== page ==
Having experienced a resounding Broadway flop in 2006 with Twyla Tharp’s The Times They Are A-Changin’, song laureate Bob Dylan was understandably protective when it came to future theatrical presentations of his work. Yet out of the blue, Dylan’s manager contacted Irish playwright Conor McPherson – who was catapulted to fame in 1997 with his Olivier Award-winning ghost story The Weir at the age of 25. McPherson was given an open invitation to use Dylan’s catalogue of songs in any manner he chose.
As McPherson had never written a musical before and neither had Dylan, he didn’t give the suggestion much thought until one day an idea struck him. He would write a play set in a rundown guest house in Dylan’s birthplace of Duluth, Minnesota during the height of the Depression. It wouldn’t be a conventional jukebox musical in the mould of Jersey Boys but rather a character-driven drama in which Dylan’s songs would provide a soundtrack appropriate to the mood of any given moment without the necessity of furthering the plot. It would, said Conor, “free the songs from the burden of relevance for our generation and make them timeless.”
It’s a brilliant concept, and with a multi-talented cast to prop it up, Girl From the North Country works thrillingly. Despite the familiarity of a context exhaustively explored in so many Depression-era books, films and plays, Dylan’s songs lend it a freshness and a contemporary relevance that resonates powerfully and movingly.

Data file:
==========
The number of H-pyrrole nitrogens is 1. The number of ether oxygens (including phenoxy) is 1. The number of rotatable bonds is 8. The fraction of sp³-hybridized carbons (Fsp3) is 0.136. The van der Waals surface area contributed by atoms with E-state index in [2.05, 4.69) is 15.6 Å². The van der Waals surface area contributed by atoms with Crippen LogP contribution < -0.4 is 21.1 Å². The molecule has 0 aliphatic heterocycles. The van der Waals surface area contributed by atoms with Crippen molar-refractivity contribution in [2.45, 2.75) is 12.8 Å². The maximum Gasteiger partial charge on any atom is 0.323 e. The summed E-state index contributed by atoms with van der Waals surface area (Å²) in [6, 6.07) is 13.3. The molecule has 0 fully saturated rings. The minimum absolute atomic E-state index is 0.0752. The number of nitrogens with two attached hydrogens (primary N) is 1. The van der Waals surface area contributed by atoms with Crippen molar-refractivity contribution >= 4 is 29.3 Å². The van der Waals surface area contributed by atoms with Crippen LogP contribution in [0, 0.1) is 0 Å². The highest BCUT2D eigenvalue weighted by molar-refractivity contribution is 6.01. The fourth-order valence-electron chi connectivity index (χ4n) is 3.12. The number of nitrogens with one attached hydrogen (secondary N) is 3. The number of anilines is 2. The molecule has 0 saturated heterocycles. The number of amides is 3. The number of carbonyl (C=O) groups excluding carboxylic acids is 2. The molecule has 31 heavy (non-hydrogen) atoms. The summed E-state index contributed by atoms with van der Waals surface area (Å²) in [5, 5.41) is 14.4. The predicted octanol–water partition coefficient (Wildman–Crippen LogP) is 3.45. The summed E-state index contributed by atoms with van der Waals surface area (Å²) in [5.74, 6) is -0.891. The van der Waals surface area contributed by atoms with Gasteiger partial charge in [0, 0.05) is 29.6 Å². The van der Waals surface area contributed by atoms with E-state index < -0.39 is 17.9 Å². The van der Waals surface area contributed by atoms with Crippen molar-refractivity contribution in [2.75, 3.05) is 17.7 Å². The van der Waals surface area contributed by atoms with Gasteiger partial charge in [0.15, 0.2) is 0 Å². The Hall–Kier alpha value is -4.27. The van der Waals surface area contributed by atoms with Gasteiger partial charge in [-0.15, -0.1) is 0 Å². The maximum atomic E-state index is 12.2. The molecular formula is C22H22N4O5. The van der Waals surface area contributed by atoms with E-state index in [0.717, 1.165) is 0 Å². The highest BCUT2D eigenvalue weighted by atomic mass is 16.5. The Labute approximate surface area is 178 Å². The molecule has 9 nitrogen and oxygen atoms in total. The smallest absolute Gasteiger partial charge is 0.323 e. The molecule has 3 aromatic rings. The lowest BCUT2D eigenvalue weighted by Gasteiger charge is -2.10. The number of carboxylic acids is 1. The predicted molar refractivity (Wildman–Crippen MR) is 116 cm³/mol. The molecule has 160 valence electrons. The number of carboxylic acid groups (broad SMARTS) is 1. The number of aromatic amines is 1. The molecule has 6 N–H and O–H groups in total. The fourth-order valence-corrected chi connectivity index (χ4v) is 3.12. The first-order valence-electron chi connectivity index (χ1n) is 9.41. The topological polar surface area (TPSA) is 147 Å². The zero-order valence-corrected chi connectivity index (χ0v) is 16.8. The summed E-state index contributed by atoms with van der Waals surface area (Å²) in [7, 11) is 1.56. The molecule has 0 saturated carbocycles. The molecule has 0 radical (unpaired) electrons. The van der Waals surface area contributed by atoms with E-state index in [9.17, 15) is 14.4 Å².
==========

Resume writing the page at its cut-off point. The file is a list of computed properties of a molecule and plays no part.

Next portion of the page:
The time is 1934 – one of the bleakest years of the Depression. A world in microcosm exists within the confines of the shabby guest-house run by Nick Laine (Ciaran Hinds), whose parlous financial circumstances are exacerbated by a wife (Shirley Henderson, wonderful) suffering from dementia, a layabout alcoholic son (Sam Reid) with unfulfilled literary aspirations, and a black adopted daughter (stunning Sheila Atim) who is pregnant, though the father is nowhere to be seen. Nick is doing his best to marry her off to an elderly shoe salesman (Jim Norton) while he himself is having a liaison with a widow (Debbie Kurup) who occupies a room upstairs.
Other characters wrestling despair, disillusion and survival include a destitute factory boss (Stanley Townsend), his pill-addicted wife (Bronagh Gallagher), their grown-up son with the brain of a four-year-old (Jack Shalloo), a boxer (Arinze Kene on top form) whose promising career crashed after he was wrongfully arrested, a local morphine-addicted doctor (Ron Cook) who also serves as an occasional narrator, and an unscrupulous, blackmailing bible salesman (Michael Schaeffer, effectively creepy).
Reminiscent of plays by Eugene O’Neill, William Saroyan, Thornton Wilder, Arthur Miller and Maxim Gorky in which a group of men and women collectively represent humanity in its desperate fight for fulfilment and survival, McPherson’s drama and Dylan’s songs (from 1963 to "Duquesne Whistle" in 2012) succeed in taking the pulse of the human condition.
The play is compellingly directed by the author, whose multi-tasking cast, in addition to delivering sharply delineated, vividly observed characterisations, are also terrific singers who happen to play several musical instruments. They deserve to be seen and heard.